Many of the sanatoriums have been sold to private investors but so far, only one, now known as Tskaltubo Spa Resort, has been restored.

There are currently two working spas in Tskaltubo: Balneoresort Tskaltubo (Bathhouse Number 6) and Be Healthy (Bathhouse Number 2). Both are designed for residential treatment packages and unlike the other places mentioned here, there is no public pool that visitors can use just for a day.

Even if you don’t indulge in any spa treatments, the semi-abandoned town is a fascinating place to explore and is easily reached from Kutaisi by taxi or minibus. Read a detailed guide to visiting here.

Location: Tskaltubo | 42.321950, 42.599052

6. Abastumani Sulfur Baths

A woman swims in a warm pool at the Abastumani Sulfur Baths.
Abastumani Sulfur Baths.

Made famous in the 1890s when the brother of Tsar Nicholas II received treatment for Tuberculosis here, Abastumani was where the elite of the Russian Empire spent their summers.

During the Soviet era, several sanatoria were built and the town became a popular health resort, particularly for the treatment of respiratory diseases because of the exceptionally clean air.

The town lost popularity after the fall of the Soviet Union and today only the public pools remain open. The Royal Baths, once used by Georgy Romanov himself, are currently undergoing renovation.

The public pools are basic but the benefits of the waters are the same. Admission costs 10 GEL for adults and the baths are open from around 7am until late.

The easiest way to visit Abastumani is to take a minibus from Akhaltsikhe. It’s important to note that the spa town is a few kilometres outside of the village so you will need to walk or take a taxi for the last part of the journey. Read a guide to visiting here.

Location: Abastumani | 41.743340, 42.834534

7. Sairme Thermal Spa

An indoor swimming pool at Sairme Thermal Spa Resort.
Sairme Thermal Spa Resort.

Legend tells that Sairme was discovered by two hunting brothers who named it ‘deer’s place’ after witnessing deer drinking and eating salt from the spring. In the 1920s, geologists discovered the mineral waters, and in the 1930s Sairme became a sanatorium town of the Soviet Union.

Nowadays, visitors can reap the benefits of the healing waters by visiting the luxury resort, one of the largest thermal resorts in Europe, built on top of four springs. The different springs have different mineral compositions and are prescribed to treat different ailments.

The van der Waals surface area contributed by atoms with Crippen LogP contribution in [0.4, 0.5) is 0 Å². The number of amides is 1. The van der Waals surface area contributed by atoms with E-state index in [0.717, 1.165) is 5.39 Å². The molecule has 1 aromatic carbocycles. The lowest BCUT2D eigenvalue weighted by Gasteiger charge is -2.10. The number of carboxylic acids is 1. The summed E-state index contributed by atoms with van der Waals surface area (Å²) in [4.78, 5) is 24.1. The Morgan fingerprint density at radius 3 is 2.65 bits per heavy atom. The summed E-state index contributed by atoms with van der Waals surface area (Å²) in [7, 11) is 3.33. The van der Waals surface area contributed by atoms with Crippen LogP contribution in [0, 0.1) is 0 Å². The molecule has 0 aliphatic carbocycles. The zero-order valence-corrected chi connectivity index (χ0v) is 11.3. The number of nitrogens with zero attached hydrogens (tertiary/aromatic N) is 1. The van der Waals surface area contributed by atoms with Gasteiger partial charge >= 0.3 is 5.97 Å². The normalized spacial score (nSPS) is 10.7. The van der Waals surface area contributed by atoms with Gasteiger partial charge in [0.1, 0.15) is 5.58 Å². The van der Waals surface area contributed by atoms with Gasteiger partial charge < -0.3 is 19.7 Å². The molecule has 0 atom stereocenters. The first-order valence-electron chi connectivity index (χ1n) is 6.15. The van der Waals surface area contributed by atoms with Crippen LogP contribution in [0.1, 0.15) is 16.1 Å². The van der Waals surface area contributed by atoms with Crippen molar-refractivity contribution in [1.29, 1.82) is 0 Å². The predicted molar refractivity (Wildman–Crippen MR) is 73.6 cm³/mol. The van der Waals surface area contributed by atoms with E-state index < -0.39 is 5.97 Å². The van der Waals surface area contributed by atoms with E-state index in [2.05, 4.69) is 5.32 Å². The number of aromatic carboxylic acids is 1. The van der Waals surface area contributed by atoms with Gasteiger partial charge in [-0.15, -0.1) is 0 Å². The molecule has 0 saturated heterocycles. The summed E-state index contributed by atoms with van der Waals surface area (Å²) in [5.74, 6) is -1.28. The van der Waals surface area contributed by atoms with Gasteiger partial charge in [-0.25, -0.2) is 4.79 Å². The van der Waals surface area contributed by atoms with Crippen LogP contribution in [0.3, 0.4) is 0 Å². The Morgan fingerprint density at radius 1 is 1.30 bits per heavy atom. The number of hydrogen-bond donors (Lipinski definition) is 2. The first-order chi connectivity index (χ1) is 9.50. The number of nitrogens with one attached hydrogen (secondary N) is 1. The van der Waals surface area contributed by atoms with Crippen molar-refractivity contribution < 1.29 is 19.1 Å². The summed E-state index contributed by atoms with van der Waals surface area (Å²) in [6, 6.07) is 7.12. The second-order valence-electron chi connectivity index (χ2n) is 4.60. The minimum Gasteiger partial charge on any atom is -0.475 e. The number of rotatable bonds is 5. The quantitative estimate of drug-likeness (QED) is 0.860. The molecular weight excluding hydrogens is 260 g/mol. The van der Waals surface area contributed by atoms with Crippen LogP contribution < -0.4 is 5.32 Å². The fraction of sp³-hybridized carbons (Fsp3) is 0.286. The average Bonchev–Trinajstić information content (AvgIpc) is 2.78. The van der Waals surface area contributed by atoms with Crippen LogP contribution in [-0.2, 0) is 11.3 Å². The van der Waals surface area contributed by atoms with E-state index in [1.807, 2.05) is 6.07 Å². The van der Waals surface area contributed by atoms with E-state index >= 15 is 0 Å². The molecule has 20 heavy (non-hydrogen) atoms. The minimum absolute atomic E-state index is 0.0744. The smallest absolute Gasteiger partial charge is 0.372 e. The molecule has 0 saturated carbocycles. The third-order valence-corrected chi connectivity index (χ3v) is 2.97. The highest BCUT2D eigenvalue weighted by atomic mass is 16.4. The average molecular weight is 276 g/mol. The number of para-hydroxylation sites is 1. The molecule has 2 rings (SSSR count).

The resort has a spa with a pool filled with thermal water, a salt room, and wet and dry saunas. There is also a clinic that can perform medical diagnostics and treatments.

Sairme is around an hour’s drive from Kutaisi and is currently not possible to reach by public transport. A transfer with GoTrip costs around 120 GEL. Read a guide to visit Sairme and Baghdati here.

Location: Sairme | 41.936841, 42.753677

8. Nunisi Resort

Legend has it that the famous Georgian King David the Builder stopped at the village of Nunisi on his way home from battle. His injured horses bathed in the waters and were healed, prompting the king to make a donation to the local church, which is still standing today.

In 1856, a resort was built in Nunisi, and now visitors can enjoy the natural springs whilst staying at Nunisi Forest Hotel and Spa. The waters here are especially suited to treating skin conditions because they contain high levels of silicic acid.

It is difficult to reach Nunisi by public transport, so a car is recommended. From Tbilisi or Kutaisi, it is possible to take the train to the nearby town of Tsipa and complete the journey by taxi.

Location: Nunisi | 41.951574, 43.407060

9. Torghva Sulfur Bath

Located high on the treacherous Abano Pass, Torghva Baths is named after a legendary hero who is fabled to have bathed in the healing waters after a hard battle. The 13 natural springs are a steady 36.5 °C and have been used for centuries for climatotherapy and weight loss treatment.

The bathhouse is basic – a couple of tiled pools in a tin-roofed house – but the incredible views of Tusheti and Kakheti are second to none. If you are heading this way, why not take a short detour and go for a dip?

The Abano Pass is one of the highest roads in Europe and is completely unpaved. A 4×4 is required and the road is only open during the summer. If you plan to make this journey, I would strongly recommend hiring an experienced driver.

Location: Chkhatana | 42.254658, 45.493301

Mineral water pools in Georgia

10. Okronishi Fountain (Lailashi Secret Pool)

Lailashi Secret Pool, a mountain pool in Racha, Georgia.
Lailashi Secret Pool in Lechkhumi.

Located in the remote village of Lailashi in historic Lechkhumi region, the Okronishi Fountain, better known as Lailashi Secret Pool, is an open-air springwater pool set high in the mountains.

The pools are linked to Lailashi’s Silk Road heritage and Jewish history. Recently restored with funds from USAID, they offer one of the most scenic swimming spots in Georgia.

Change rooms and a summer cafe are located onsite. Entry is free. The spring water is freezing cold so it’s best to visit in the warmer months if you want to swim.

In winter, the area is covered with snow and ice. The road up to Lailashi from the Lechkhumi highway is steep and unpaved, thus a 4WD is required.

Location: Lailashi village | ​​42.607399, 42.860016

11. Pansheti Natural Swimming Pool

Relatively unknown to tourists, there is an open-air spring water pool located 2.5km from Stepantsminda (Kazbegi). Unlike the thermal pools in Georgia listed above, this natural pool is ice cold, so it’s best experienced on a hot day!

Currently, there are no changing or toilet facilities, but there are plans for a new pool complex that will be well-equipped and accessible year-round.

You can reach the Pansheti Pool by car (4WD recommended) or by taking a pleasant 30-60 minute walk from Gergeti to Pansheti village.

Location: Pansheti village | 42.646156, 44.629181